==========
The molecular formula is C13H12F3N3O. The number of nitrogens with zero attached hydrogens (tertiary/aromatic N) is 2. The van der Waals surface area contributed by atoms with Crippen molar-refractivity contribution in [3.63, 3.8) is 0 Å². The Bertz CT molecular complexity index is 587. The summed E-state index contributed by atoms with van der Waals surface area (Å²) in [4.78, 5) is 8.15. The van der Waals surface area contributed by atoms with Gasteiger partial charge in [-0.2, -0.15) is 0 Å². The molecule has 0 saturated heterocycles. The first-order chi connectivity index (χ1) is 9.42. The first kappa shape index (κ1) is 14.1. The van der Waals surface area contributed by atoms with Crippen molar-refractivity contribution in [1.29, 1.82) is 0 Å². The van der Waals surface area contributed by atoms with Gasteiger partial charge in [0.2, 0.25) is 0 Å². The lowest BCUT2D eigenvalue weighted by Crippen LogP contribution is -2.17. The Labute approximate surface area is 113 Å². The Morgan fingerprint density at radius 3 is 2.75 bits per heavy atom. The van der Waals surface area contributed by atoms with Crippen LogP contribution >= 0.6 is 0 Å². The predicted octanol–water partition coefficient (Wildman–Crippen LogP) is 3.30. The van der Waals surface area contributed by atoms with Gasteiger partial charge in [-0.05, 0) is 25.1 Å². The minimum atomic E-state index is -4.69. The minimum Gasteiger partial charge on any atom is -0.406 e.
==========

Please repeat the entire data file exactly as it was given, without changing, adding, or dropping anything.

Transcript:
The molecular formula is C13H12F3N3O. The number of nitrogens with zero attached hydrogens (tertiary/aromatic N) is 2. The van der Waals surface area contributed by atoms with Crippen molar-refractivity contribution in [3.63, 3.8) is 0 Å². The Bertz CT molecular complexity index is 587. The summed E-state index contributed by atoms with van der Waals surface area (Å²) in [4.78, 5) is 8.15. The van der Waals surface area contributed by atoms with Gasteiger partial charge in [-0.2, -0.15) is 0 Å². The molecule has 0 saturated heterocycles. The first-order chi connectivity index (χ1) is 9.42. The first kappa shape index (κ1) is 14.1. The van der Waals surface area contributed by atoms with Crippen molar-refractivity contribution in [1.29, 1.82) is 0 Å². The van der Waals surface area contributed by atoms with Gasteiger partial charge in [0.2, 0.25) is 0 Å². The lowest BCUT2D eigenvalue weighted by Crippen LogP contribution is -2.17. The Labute approximate surface area is 113 Å². The Morgan fingerprint density at radius 3 is 2.75 bits per heavy atom. The van der Waals surface area contributed by atoms with Crippen LogP contribution >= 0.6 is 0 Å². The predicted octanol–water partition coefficient (Wildman–Crippen LogP) is 3.30. The van der Waals surface area contributed by atoms with Gasteiger partial charge in [-0.05, 0) is 25.1 Å². The minimum atomic E-state index is -4.69. The minimum Gasteiger partial charge on any atom is -0.406 e.